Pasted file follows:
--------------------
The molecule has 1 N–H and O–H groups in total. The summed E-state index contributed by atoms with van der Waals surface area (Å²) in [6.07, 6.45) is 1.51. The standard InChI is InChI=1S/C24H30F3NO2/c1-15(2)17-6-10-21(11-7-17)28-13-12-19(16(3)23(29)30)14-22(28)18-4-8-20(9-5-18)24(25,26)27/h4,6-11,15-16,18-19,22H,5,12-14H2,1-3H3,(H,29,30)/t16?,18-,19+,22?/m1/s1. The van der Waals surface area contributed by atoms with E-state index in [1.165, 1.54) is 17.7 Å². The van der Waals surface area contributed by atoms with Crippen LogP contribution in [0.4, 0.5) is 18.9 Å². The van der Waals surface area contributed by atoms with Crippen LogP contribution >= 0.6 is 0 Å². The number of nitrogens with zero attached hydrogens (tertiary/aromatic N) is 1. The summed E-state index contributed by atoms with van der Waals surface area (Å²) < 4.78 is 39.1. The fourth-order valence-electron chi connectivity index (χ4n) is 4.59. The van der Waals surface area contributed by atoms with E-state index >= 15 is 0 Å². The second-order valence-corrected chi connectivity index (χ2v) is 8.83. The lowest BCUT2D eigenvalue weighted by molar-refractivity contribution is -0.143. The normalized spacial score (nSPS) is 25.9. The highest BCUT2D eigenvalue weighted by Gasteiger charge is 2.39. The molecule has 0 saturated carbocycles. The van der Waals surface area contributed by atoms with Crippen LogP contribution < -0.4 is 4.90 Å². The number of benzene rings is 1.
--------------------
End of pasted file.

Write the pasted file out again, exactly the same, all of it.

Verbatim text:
The molecule has 1 N–H and O–H groups in total. The summed E-state index contributed by atoms with van der Waals surface area (Å²) in [6.07, 6.45) is 1.51. The standard InChI is InChI=1S/C24H30F3NO2/c1-15(2)17-6-10-21(11-7-17)28-13-12-19(16(3)23(29)30)14-22(28)18-4-8-20(9-5-18)24(25,26)27/h4,6-11,15-16,18-19,22H,5,12-14H2,1-3H3,(H,29,30)/t16?,18-,19+,22?/m1/s1. The van der Waals surface area contributed by atoms with E-state index in [1.165, 1.54) is 17.7 Å². The van der Waals surface area contributed by atoms with Crippen LogP contribution in [0.4, 0.5) is 18.9 Å². The van der Waals surface area contributed by atoms with Crippen LogP contribution >= 0.6 is 0 Å². The number of nitrogens with zero attached hydrogens (tertiary/aromatic N) is 1. The summed E-state index contributed by atoms with van der Waals surface area (Å²) < 4.78 is 39.1. The fourth-order valence-electron chi connectivity index (χ4n) is 4.59. The van der Waals surface area contributed by atoms with E-state index >= 15 is 0 Å². The second-order valence-corrected chi connectivity index (χ2v) is 8.83. The lowest BCUT2D eigenvalue weighted by molar-refractivity contribution is -0.143. The normalized spacial score (nSPS) is 25.9. The highest BCUT2D eigenvalue weighted by Gasteiger charge is 2.39. The molecule has 0 saturated carbocycles. The van der Waals surface area contributed by atoms with Crippen LogP contribution < -0.4 is 4.90 Å². The number of benzene rings is 1.